In the gymnastics there’s the men’s rings final at 9:00, the women’s floor at 9:57 and the men’s vault at 10:51. British twins Jessica and Jennifer Gadirova are both in floor action.
The women’s football semi-finals take place today, with USA vs Canada at 9:00 and Australia taking on Sweden from midday.
At 13:00, the GB women’s hockey team play Spain in their quarter-final – the last of the quarters on Monday.
There’s also a moment for the history books as Laurel Hubbard - the first ever openly transgender athlete at an Olympic Games – goes for gold in the women’s +87kg weightlifting from 11:50.
Back to the track and field, there are finals in the women’s discus (midday), men’s 3000m steeplechase (1:15) and women’s 5000m (1:40).


Jasmine Camacho-Quinn picked up Puerto Rico's second ever gold medal at an Olympic Games and beat her great rival and 100m hurdles world-record holder Kendra Harrison in the process.
India stunned Australia 1-0 to reach the women’s hockey semi-finals for the first time ever.
There were also scenes of unbridled joy when Indonesia won the women’s badminton doubles – hats off to Greysia Polii and Apriyani Rahayu for beating Chinese pair Qing Chen Chen and Yi Fan Jia in straight sets!


You may have, by now, read about yesterday’s incredible shared gold in the men’s high jump. Amid the wild celebrations, it’s worth a nod to Tamberi for bringing his cast that he wore when sitting out of the Rio 2016 event.
It read ‘Road to Tokyo 2020’, and clearly it worked as his lucky charm.


Let’s celebrate track cycling’s return. With what? You ask. Let’s go for the moment a home crowd roared Team GB’s quartet of Edward Clancy, Geraint Thomas, Steven Burke and Peter Kennaugh to a world record in the men's cycling team pursuit event at London 2012.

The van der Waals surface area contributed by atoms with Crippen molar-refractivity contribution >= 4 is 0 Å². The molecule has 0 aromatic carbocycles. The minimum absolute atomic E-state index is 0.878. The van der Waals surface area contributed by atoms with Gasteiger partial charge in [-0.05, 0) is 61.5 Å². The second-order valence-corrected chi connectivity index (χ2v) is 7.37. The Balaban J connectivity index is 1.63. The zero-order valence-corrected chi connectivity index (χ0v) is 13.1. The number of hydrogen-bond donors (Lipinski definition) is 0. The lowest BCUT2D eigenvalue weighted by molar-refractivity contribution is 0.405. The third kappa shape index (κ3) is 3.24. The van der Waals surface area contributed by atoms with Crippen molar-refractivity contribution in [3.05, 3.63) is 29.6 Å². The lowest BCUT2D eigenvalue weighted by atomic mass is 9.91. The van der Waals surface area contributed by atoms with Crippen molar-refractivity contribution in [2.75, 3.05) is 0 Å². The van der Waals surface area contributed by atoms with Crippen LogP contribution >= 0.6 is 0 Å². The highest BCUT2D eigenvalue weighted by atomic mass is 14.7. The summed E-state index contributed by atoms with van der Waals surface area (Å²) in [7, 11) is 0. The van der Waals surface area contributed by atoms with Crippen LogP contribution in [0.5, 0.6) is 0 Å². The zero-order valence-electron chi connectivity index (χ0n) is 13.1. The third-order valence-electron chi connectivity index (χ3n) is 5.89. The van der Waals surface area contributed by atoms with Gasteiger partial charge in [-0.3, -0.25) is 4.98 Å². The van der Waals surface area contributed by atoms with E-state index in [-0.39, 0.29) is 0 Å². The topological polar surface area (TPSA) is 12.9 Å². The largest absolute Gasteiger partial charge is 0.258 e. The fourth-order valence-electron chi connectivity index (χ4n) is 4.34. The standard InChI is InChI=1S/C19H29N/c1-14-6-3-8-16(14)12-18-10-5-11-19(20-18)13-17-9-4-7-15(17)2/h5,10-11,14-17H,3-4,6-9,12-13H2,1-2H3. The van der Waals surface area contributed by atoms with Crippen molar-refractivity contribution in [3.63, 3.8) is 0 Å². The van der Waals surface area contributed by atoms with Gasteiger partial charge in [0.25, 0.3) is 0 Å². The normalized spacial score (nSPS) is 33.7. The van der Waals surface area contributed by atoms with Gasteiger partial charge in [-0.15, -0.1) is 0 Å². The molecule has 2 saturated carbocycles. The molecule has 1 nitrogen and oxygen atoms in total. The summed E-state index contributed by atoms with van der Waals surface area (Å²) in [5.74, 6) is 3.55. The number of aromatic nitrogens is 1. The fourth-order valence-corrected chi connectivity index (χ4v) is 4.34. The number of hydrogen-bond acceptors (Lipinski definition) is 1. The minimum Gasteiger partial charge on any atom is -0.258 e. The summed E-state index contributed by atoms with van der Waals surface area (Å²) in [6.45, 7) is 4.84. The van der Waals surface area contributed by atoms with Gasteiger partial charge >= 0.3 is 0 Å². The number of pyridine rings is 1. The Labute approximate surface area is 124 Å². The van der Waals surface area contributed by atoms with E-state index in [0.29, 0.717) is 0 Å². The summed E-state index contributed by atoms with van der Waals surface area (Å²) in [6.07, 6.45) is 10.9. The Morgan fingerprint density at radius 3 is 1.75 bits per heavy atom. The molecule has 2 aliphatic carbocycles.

This was nine years ago tomorrow!


Former Olympic champion Greg Rutherford was inside the Olympic Stadium to watch that thrilling finale to the men’s long jump final.
“Of course from my point of view the event of the morning has to be the men’s long jump,” said Rutherford, who jumped 8.31m to win Olympic gold in 2012.
“What an incredible show. We all thought Echevarria coming into this, it would be how much is he going to win this by.

Agony and joy: Rutherford on 'incredible' long jump finale

“The performance in his prelims were fantastic, thought this would be easy, then steps up – in the final round – Tentoglou of Greece. This man has been picking up major medals and titles all over the place.
“There were big hopes for him from a European standpoint, and it was fantastic to see, on counter back he manages to win the Olympic title. What a performance, it shows how interesting these events can be, how they can play out.
“He wasn’t really into the mix until the final round, pulls out his best performance, one of the best jumps of his life, and we have another European champion in the men’s long jump.
“Cuba pick up second and third, they’ll be thrilled to bits. That’s been a remarkable morning.”